The doorways and the magic square

You mustn’t leave this facade without first admiring the beautiful bronze doors that guard the church. Like the rest of the façade, they were made by Subirachs. Go up to them to see how the artist has played with lettering, artistically carved onto them in negative.

The scenes on the double central door show fragments from the New Testament, telling the last days of Jesus according to the Gospel of St. Matthew on the left, and that of St. John on the right. The two are separated by a mullion bearing the Greek letters Alpha and Omega, the symbols of the beginning and the end. There are two other doors on either side, flanking the middle one. The one on the left is called the Gethsemane Door, as its theme is Jesus’s prayer in the garden. The door on the right is known as the Coronation Door, as it shows Jesus humiliated by the crown of thorns, a robe and a reed, in mockery of his status as King of the Jews. Behind these doors lies a floor made of hard, resistant porphyry, decorated with scenes from the gospels, such as Christ entering Jerusalem.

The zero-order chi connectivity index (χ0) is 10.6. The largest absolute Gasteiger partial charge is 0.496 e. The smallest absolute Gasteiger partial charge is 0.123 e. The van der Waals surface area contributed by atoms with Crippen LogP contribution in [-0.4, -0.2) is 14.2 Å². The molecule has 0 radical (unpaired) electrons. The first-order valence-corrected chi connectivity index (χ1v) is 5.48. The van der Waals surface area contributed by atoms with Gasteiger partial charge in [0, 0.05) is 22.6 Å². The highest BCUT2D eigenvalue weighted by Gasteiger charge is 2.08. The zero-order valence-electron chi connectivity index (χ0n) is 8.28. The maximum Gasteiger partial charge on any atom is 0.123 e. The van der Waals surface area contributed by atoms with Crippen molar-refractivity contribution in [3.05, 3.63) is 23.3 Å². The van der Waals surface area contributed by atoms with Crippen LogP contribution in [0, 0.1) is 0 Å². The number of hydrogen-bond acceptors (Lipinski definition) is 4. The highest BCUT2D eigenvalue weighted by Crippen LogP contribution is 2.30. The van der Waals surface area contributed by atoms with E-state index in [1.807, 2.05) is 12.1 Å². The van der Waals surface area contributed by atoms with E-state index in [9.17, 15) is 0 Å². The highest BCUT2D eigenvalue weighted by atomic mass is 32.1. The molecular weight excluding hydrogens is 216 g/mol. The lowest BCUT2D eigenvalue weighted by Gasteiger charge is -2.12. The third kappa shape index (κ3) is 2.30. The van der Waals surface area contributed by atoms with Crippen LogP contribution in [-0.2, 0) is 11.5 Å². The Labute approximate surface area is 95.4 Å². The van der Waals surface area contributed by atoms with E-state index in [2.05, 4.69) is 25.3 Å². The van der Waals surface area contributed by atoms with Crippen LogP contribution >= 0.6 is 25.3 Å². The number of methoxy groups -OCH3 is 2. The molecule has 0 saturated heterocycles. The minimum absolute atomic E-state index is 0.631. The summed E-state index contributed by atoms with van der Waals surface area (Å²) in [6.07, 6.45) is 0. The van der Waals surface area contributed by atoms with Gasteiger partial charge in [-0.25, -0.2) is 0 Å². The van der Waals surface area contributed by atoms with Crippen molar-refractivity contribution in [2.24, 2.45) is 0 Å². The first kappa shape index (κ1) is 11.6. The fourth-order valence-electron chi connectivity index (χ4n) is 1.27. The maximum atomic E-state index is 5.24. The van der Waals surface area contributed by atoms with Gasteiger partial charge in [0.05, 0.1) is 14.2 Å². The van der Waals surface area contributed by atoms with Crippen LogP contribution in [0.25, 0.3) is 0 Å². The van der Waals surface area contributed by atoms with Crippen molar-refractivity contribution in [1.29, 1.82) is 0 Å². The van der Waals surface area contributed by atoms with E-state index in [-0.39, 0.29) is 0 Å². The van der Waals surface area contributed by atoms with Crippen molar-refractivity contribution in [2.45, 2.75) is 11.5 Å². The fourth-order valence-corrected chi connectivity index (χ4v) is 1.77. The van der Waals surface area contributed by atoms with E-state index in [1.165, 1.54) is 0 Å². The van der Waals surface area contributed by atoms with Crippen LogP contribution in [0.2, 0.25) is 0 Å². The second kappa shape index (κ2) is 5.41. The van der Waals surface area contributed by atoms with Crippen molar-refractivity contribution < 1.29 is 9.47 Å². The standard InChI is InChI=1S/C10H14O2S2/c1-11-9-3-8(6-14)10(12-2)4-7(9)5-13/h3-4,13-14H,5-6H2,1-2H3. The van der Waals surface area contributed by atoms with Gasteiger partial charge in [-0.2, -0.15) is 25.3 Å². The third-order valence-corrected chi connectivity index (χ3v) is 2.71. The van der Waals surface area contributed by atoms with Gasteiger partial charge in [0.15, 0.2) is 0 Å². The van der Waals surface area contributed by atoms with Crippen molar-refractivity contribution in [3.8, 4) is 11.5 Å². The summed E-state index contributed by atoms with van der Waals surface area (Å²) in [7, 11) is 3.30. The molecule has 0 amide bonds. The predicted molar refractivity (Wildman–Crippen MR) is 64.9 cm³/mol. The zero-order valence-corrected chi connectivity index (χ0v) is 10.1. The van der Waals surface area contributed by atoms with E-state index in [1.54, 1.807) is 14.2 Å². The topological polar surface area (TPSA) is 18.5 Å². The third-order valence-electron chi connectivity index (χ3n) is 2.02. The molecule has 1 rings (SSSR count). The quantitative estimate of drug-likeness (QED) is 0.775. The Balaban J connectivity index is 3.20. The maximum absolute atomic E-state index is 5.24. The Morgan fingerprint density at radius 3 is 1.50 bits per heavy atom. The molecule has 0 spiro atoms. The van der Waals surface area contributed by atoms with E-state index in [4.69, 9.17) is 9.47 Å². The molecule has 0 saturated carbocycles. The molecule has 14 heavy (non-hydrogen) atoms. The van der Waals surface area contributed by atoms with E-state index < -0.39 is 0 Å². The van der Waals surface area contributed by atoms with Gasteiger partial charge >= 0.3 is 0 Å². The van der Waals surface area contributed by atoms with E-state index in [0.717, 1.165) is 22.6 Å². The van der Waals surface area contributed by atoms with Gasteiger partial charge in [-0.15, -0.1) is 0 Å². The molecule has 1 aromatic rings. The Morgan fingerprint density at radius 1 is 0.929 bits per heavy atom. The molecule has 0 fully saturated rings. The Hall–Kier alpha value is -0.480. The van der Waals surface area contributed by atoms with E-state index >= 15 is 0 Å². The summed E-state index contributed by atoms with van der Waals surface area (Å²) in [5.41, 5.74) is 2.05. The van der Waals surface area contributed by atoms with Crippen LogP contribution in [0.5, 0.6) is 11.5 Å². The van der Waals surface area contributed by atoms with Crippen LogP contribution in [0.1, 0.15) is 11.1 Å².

I expect you are wondering about the square with numbers on it next to the door. It looks rather like one of those Sudokus that people like nowadays… That, my friends, is a magic square. If you do the maths, you will see that the sum of any row or column is 33. Do you know why? Of course! That was the age of Jesus when he died!

(c) (R) 2013, MUSMon com S.L.
Text (a) Diego Laforga Marcos (2013)

Source: Own work
Author: Carlos Marcos (2013)

Picture: "Semana Trágica" in Barcelona (1909)
Source: Wikipedia
Author: Unknon
Licence: This image (or other media file) is in the public domain because its copyright has expired. This applies to Australia, the European Union and those countries with a copyright term of life of the author plus 70 years.